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Gov’t, media adopt draft peace compact

The Liberian Government and media executives here have adopted a draft peace compact at a retreat called by President Ellen Johnson – Sirleaf in Buchanan, Grand Bassa County to get the media’s perspectives on wide ranging issues including governance, the pending elections, corruption and security, among others.

“At the end of the day, I want a compact with you; a compact for peace, a compact for civility, a compact to promote an environment where indeed we can have a free and fair elections, and the people’s choice, truly the people’s choice can be achieved and can be respected”, Mr. Sirleaf told media executives at the start of the one – day retreat on Friday, 14 July in Buchanan, Grand Bassa County.

A draft resolution adopted Friday at the end of the retreat pledges the media’s professional and ethical commitment that will not allow media platforms to be used to incite violence that disrupts the peace of the country during the electoral process and beyond.

Mrs. Sirleaf had expressed hope for a fully interactive discussion without being acrimonious, to enable her listen to some of the issues that have been raised in the media at the retreat.

The one – day retreat called by Mrs. Sirleaf brought together newspaper publishers, electronic media managers, and officials of the Press Union of Liberia as well as government officials including Information Minister Eugene Nagbe, Solicitor General Cllr. Betty Lamin Blamo and Presidential Press Secretary Jerolinmek Piah, among others.

Mrs. Sirleaf suggested that the discussion be centered on “where we are” and what has happened to the growth of the economy, issues relating to foreign exchange, infrastructure, and the private sector. Other issues of concerns were government response to the use of the nation’s natural resources, youth employment, corruption and elections.

Citing elections as one of the most important on the agenda, Mrs. Sirleaf says in a time like this it is important to discuss because when campaign starts, everyone will be busy and there won’t be an opportunity to discuss in an environment that is not political.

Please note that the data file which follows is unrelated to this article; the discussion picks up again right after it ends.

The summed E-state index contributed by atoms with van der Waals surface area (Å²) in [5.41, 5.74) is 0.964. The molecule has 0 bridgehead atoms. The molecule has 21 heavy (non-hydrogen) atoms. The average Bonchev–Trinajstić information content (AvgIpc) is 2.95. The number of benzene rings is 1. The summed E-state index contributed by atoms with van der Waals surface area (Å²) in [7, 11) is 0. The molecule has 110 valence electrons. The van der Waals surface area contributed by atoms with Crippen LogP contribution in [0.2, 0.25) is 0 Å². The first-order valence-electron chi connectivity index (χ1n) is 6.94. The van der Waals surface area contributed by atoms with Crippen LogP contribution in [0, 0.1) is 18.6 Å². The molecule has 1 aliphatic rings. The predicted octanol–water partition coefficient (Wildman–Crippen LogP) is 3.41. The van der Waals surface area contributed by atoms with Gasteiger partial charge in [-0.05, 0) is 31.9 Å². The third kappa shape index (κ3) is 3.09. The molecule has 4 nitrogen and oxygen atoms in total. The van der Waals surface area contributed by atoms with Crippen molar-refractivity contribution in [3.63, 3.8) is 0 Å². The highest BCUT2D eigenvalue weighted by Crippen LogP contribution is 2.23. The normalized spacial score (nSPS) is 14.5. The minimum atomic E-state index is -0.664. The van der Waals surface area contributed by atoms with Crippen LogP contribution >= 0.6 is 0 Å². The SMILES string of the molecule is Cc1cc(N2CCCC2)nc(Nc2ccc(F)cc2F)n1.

In the resolution, the media here commit to uphold the values of the journalism profession that gives an effective check on society through reporting social, economic, political issues and other things that are of national interest while keeping government in check on its commitment to citizens.

They also commit to acknowledge the gains made by the Sirleaf administration in promoting press freedom and open society by committing to abolish all anti – media and free speech laws.
The government has on the other hand pledged in the resolution to work with relevant stakeholders to hasten the passage of laws that will decriminalize anti – free speech here.

The government also affirms that it has no institutional policy to clamp down on the media, but will continue to be supportive of free and independent media operating in Liberia as well as strengthening of the capacity of media institutions.

Government has however urged the Press Union of Liberia to continue working with its members in upholding ethical standards for the common good of the country in order to maintain a peaceful atmosphere in the country, especially in the electoral process.

Information Minister Eugene Nagbe describes the retreat as very successful, having earlier expressed hope for a mechanism to be put in place in order to cooperate in the interest of nation.

Broadcast journalist Aaron Kollie commends President Sirleaf for her support to a flourishing media in Liberia, though he acknowledges “occasional rough shoulders”. He praises Mrs. Sirleaf for signing the Table Mountain Declaration and the Freedom of Information Act.

Press Union president Mr. Charles Cuffey describes the interaction with Mrs. Sirleaf as rewarding, saying she played a leadership role that he wants others coming after her to emulate.

Mr. Cuffey, however, pleads with Mrs. Sirleaf to ensure that all anti – media laws that would create conditions for journalists to be manhandled are repealed in the remaining months to the expiry of her administration. Mrs. Sirleaf has already given her commitment, but wants the media to view what is being worked on to affirm that it is up to international standard.

By Winston W. Parley

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